June 27, 2017
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JUICED

Drinking the good stuff

March 11, 2015, 12:00 am

It isn’t just Popeye who’s eating his spinach these days. And maybe eating isn’t the only verb we should consider when talking nutrition. The health- and fitness-conscious are pounding down the greens in liquid form. According to online food culture tracker Food Republic, juicing represents an estimated $200 million in annual retail sales in the US, not to mention the equally vital home juicer market.

Modern General, tumeric health shot

Santa Fe’s no exception, with two new juice destinations cropping up in the past year. Modern General (637 Cerrillos Road, 930-5462), a new concept store from Vinaigrette restaurant owner Erin Wade, opened in February. The spring 2015 menu features five juices, five smoothies and two health shots—including the Purple Russian juice, with cabbage, pineapple, fennel and ginger and a turmeric (anti-inflammatory) health shot with orange, honey and cayenne.

Wade says the menu has a chef-driven approach in which taste is valued over nutrition; however, with these ingredients, nutrition is never far afield. “We think incorporating juices and smoothies—the life-giving essence of natural fruits, veggies and herbs—is an easy, delicious and joyful part of a healthy, balanced life,” says Wade.

"Incorporating juices and smoothies...is an easy, delicious and joyful part of a healthy, balanced life”

The menu is intentionally streamlined. “Most juice and smoothie bars offer a plethora of options, add-ins and permutations. This is awesome but doesn’t really fit with the Modern General ethos, which is about simplifying—eliminating some of the omnipresent tyranny of choice we face nowadays—and ‘nothing you don’t need,’” says Wade. “So we wanted a more pared-down menu, where each selection is nourishing, nutrient packed and delicious, but not overwhelming.”

Wade sources wheatgrass and sprouts—and, seasonally, kale, mustard greens, fresh herbs and radishes—from her Los Portales farm, which also stocks Vinaigrette. As such, she expects to keep the menu agile, inspired by “the cravings of the season and its most abundant produce.”

Verde Juice, assorted juices

Verde Juice (851 W San Mateo, 780-5151), which opened in November, focuses on creating a nutritionally complete profile. Verde serves cold-pressed juice, which retains all the live enzymes and sensitive micronutrients (such as phytonutrients in leafy green vegetables) of the ingredients. Unlike other cold-pressed juice creators, Verde incorporates the plant fibers into the juice, packing in more nutrition and health benefits.

Its popular Green Goddess drink includes kale, spinach, wheatgrass, chia and pumpkin seeds (omega 3-dense seeds are another Verde hallmark), loading the drink with magnesium, a natural stress reliever and sleep aid. Eastern Roots incorporates fresh turmeric, ginger, carrot, kale and other ingredients considered to possess cancer-fighting agents. The company specializes in cleanses and provides a recommended schedule and delivery, if desired, for the program.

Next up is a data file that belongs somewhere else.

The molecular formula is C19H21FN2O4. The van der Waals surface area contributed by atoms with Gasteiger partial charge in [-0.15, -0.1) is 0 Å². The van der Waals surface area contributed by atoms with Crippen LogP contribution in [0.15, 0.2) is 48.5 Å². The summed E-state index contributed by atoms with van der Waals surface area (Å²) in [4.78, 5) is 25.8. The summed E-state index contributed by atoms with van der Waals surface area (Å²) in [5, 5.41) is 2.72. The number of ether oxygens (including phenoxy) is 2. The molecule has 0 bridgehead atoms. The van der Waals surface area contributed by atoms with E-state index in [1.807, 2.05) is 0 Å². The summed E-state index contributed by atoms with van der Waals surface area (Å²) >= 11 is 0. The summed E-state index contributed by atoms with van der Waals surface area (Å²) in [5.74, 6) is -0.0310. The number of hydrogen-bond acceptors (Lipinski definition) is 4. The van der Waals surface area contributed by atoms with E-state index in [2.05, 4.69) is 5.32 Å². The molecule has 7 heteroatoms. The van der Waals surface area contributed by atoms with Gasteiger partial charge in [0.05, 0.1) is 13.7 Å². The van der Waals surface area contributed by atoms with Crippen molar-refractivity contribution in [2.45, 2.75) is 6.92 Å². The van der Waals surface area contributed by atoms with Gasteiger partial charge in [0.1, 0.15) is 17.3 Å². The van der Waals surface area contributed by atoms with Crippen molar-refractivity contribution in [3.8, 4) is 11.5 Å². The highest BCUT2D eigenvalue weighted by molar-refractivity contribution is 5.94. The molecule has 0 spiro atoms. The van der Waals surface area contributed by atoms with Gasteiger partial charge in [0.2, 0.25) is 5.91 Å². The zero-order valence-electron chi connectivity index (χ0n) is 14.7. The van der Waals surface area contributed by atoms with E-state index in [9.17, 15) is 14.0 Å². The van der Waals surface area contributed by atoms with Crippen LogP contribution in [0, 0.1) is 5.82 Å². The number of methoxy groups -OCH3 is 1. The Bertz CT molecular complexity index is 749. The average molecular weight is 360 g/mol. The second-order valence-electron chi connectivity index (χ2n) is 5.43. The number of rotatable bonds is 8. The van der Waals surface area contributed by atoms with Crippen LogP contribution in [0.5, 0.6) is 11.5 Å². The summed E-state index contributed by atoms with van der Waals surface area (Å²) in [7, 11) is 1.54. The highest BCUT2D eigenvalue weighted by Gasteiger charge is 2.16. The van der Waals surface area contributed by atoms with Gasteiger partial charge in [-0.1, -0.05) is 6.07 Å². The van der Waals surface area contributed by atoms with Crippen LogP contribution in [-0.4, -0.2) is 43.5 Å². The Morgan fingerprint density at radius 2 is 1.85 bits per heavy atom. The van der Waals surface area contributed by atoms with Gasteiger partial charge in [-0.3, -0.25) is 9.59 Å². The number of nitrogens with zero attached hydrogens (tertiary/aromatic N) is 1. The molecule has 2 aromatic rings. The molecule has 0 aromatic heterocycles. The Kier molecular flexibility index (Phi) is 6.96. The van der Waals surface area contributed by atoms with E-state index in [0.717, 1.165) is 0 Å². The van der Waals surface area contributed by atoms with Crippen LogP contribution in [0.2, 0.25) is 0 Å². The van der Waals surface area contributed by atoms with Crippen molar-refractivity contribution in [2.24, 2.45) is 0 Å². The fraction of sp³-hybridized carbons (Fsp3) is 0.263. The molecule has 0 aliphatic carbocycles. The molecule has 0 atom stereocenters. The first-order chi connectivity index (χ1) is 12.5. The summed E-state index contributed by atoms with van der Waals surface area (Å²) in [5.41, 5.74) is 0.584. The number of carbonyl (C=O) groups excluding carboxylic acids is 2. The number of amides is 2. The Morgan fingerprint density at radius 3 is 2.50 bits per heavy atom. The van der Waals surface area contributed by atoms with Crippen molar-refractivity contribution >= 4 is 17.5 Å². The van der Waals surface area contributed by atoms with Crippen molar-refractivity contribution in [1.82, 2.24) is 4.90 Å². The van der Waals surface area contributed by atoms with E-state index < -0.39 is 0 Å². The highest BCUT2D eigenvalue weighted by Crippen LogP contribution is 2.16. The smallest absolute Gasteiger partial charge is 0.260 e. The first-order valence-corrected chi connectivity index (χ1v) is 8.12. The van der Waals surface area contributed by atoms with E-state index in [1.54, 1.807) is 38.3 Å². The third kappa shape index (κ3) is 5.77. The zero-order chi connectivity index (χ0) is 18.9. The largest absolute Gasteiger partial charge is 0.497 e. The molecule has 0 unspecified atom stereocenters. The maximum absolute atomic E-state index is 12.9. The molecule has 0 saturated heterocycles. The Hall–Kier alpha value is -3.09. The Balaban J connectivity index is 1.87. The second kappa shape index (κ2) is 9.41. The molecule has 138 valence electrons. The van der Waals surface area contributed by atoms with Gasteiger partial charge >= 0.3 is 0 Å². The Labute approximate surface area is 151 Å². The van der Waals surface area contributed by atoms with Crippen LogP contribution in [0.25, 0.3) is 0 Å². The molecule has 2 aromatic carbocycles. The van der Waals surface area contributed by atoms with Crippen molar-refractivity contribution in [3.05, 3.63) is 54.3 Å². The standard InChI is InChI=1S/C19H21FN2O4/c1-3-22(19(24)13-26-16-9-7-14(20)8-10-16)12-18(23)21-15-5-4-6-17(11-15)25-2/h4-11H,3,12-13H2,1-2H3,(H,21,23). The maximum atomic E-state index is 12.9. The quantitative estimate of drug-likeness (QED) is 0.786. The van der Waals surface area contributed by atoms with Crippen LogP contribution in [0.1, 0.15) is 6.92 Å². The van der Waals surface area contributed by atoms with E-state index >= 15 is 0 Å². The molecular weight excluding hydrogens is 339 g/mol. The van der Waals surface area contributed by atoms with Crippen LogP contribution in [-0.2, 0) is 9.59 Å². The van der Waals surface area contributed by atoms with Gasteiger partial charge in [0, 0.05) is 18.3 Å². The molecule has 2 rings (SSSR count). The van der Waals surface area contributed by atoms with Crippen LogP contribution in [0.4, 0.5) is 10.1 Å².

Verde Juice also has several other feel-good qualities: The company reuses its glass bottles, composts its juicing pulp, buys local ingredients that are mostly organic and pays its employees above a living wage. Verde Juice also expects to open a pop-up shop in Collected Works Bookstore this summer.

BODY of Santa Fe Café, Green Power

Longtime health-nut favorite, BODY of Santa Fe café (333 W Cordova Road, 986-0362) features “elixirs” ranging from cleansing drinks to juices. For example, the Master Cleanse includes maple syrup, lemon juice, ginger and cayenne pepper, while the Sunrise juice features orange, apple, carrot, beet, lemon and ginger. The Santa Fe Farmers Market Café Fresh serves a Green Drink made from seasonal ingredients sourced from the market’s vendors.

Drinking your calories can be as pricey as eating them. Juice prices range from $6.75 for 12 ounces at Modern General to $9 for a bottle at Verde. But these juices may have packed a lot of produce into a single glass; 2 pounds of produce go into bottles of Verde Juice, for example.

Those wishing to create more affordable drinks can try their hands with home juicers. Las Cosas Kitchen Shoppe & Cooking School (181 Paseo de Peralta, 877-229-7184) has a wide range of options. Shoppers first should decide if they wish to buy a simple citrus juicer, which will run $29.99, or top-of-the-line masticating or centrifugal juicers, which can cost more than $400.

The Omega brand of juicers creates a version of each type and is many nutritionists’ top pick. The Breville brand name is the most popular on the market today. There’s also the NutriBullet (available online), which retains all the nutrient-rich fiber in the juice. For budget-conscious produce, juice chefs should try Fresh for Less (1000 Pen Road, 995-9632).


 

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